Flexicon Corporation

Art or Science?


The choice between dilute phase pneumatic conveying and flexible screw conveying is not always clear

Everyone has rules of thumb when it comes to choosing a conveying system — rules based on bulk material characteristics, required flow rates and distances, source and destination, plant configuration, and other variables. But those with experience in all types of systems will tell you that the only real rule for choosing a conveying technology is that there are no hard-and-fast rules.

The fact is, most materials can be conveyed using any of several methods. No one can say with certainty, for example, that positive pressure pneumatic conveying is always the better choice for conveying high-temperature materials. The final selection comes down to balancing the pros and cons of each type of system for the particular application, with all its variables. That said, the following guidelines will help you select the optimum method for conveying your bulk solid products.

The first rule

The first rule is, ask the experts. While the science of conveying has advanced significantly over the past two decades, there is still an art to selecting the best overall system and engineering it to meet individual needs. The final analysis requires an intimate understanding of the material and process as they relate to the strengths and limitations of each conveyor technology. Consult with a specialist who does not have a vested interest in selling only one type of equipment. An expert will weigh each parameter and recommend the best solution for you.

A corollary to the first rule is, test before you buy. Testing will assure that the specified system will, in fact, convey your powder or bulk material the required distance without degradation or undesirable changes in product characteristics. A fully equipped, state-of-the-art testing facility will contain full-size systems that are easily reconfigured, as well as a full range of accessories and peripheral equipment (Figure 1). It will contain both pneumatic and mechanical bulk handling equipment to produce an objective recommendation based on your actual material. By verifying performance prior to fabrication, you can avoid costly misjudgments and delays in getting your system up and running.

Equipment comparison

A flexible screw conveyor (Figure 2), also known as a spiral conveyor, helical conveyor or centerless auger conveyor, consists of a flexible screw contained in a flexible or rigid tube that is driven by an electric motor. Materials are specified according to application, with the screw fabricated of spring steel or stainless steel, and the outer tube being of plastic or steel. It is a relatively simple design, and generally the most economical choice, with efficient performance, high reliability, and low capital and operating costs. When properly engineered and tested, it will provide excellent performance across a broad range of applications. There are also systems specifically designed to convey difficult-to-handle materials that tend to pack, cake, smear or fluidize, as well as fragile or brittle materials prone to breakage or crumbling.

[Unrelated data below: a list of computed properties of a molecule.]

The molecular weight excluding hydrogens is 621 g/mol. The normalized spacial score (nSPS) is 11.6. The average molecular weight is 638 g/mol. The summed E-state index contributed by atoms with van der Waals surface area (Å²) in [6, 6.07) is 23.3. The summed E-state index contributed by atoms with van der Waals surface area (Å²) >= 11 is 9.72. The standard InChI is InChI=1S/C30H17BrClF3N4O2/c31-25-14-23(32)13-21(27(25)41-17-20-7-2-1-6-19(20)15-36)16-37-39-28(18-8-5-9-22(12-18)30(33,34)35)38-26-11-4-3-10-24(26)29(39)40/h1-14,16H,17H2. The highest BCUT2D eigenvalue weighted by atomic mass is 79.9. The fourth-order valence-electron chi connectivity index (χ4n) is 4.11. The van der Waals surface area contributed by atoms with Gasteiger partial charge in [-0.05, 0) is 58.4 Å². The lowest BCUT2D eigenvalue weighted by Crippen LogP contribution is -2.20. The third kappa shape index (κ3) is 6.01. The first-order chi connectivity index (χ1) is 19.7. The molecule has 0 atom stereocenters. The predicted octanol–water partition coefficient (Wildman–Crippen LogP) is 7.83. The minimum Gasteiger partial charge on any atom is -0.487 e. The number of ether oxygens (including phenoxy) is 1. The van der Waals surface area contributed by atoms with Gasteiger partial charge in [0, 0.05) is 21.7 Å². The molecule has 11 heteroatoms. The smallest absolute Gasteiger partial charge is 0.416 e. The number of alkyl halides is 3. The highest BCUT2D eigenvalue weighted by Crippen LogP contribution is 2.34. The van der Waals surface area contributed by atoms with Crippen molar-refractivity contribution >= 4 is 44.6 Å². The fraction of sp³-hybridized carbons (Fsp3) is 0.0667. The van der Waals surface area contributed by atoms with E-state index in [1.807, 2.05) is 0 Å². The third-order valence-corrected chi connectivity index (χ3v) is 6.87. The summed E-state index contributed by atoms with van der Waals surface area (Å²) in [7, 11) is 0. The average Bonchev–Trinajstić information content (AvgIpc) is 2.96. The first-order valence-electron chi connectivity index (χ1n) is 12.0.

Pneumatic conveyors (Figure 3) are also generally custom-engineered for each application and will satisfy a wide range of requirements. They move bulk materials that are suspended in a gas stream (most often air, but sometimes an inert gas) introduced by either a positive pressure blower upstream of material intake points, or by a vacuum pump downstream of material discharge points. Product is separated from the gas stream at the end of the line by filter receivers or cyclone separators, or sent directly into process vessels. These systems, which may be more complex than mechanical conveyors, can be integrated into process or production lines and will readily handle diverse products in the same equipment. Positive pressure pneumatic conveying is generally used to convey materials from a single source to one or multiple destinations, over relatively longer distances and with greater capacity than vacuum systems with similar size conveying lines. Vacuum systems allow easy pick-up of materials from open containers using wands, so are better suited to transport material from multiple sources such as storage vessels, process equipment, and rail cars to single or multiple destinations.

Choosing a system

The factors to evaluate when selecting a type of conveying system are:

  • Material characteristics
  • Material source and destination
  • Conveying parameters
  • Plant conditions
  • Economics

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